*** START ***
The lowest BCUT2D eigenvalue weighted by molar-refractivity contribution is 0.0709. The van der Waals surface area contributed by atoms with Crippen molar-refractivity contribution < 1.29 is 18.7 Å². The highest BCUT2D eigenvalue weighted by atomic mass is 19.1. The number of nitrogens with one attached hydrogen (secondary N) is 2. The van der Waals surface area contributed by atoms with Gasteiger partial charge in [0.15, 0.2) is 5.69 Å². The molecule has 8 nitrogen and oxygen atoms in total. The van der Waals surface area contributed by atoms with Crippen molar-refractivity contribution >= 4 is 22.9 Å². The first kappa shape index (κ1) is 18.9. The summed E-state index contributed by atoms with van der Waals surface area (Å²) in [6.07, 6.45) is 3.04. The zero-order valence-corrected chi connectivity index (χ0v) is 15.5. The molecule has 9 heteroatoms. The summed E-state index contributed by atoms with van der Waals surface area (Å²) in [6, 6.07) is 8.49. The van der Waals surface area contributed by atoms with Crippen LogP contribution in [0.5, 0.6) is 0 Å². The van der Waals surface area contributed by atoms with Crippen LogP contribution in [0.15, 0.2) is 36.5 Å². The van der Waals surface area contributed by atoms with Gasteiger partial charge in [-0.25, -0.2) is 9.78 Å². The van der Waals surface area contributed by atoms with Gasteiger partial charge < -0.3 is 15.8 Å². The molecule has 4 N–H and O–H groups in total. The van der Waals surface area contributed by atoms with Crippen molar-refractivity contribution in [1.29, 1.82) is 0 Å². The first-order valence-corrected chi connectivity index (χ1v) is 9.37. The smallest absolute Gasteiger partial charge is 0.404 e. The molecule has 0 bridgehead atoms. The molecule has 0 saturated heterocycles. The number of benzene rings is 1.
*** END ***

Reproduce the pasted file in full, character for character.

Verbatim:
The lowest BCUT2D eigenvalue weighted by molar-refractivity contribution is 0.0709. The van der Waals surface area contributed by atoms with Crippen molar-refractivity contribution < 1.29 is 18.7 Å². The highest BCUT2D eigenvalue weighted by atomic mass is 19.1. The number of nitrogens with one attached hydrogen (secondary N) is 2. The van der Waals surface area contributed by atoms with Gasteiger partial charge in [0.15, 0.2) is 5.69 Å². The molecule has 8 nitrogen and oxygen atoms in total. The van der Waals surface area contributed by atoms with Crippen molar-refractivity contribution >= 4 is 22.9 Å². The first kappa shape index (κ1) is 18.9. The summed E-state index contributed by atoms with van der Waals surface area (Å²) in [6.07, 6.45) is 3.04. The zero-order valence-corrected chi connectivity index (χ0v) is 15.5. The molecule has 9 heteroatoms. The summed E-state index contributed by atoms with van der Waals surface area (Å²) in [6, 6.07) is 8.49. The van der Waals surface area contributed by atoms with Crippen LogP contribution in [0.5, 0.6) is 0 Å². The van der Waals surface area contributed by atoms with Crippen LogP contribution in [0.15, 0.2) is 36.5 Å². The van der Waals surface area contributed by atoms with Gasteiger partial charge in [-0.25, -0.2) is 9.78 Å². The van der Waals surface area contributed by atoms with Gasteiger partial charge < -0.3 is 15.8 Å². The molecule has 4 N–H and O–H groups in total. The van der Waals surface area contributed by atoms with Crippen molar-refractivity contribution in [1.29, 1.82) is 0 Å². The first-order valence-corrected chi connectivity index (χ1v) is 9.37. The smallest absolute Gasteiger partial charge is 0.404 e. The molecule has 0 bridgehead atoms. The molecule has 0 saturated heterocycles. The number of benzene rings is 1.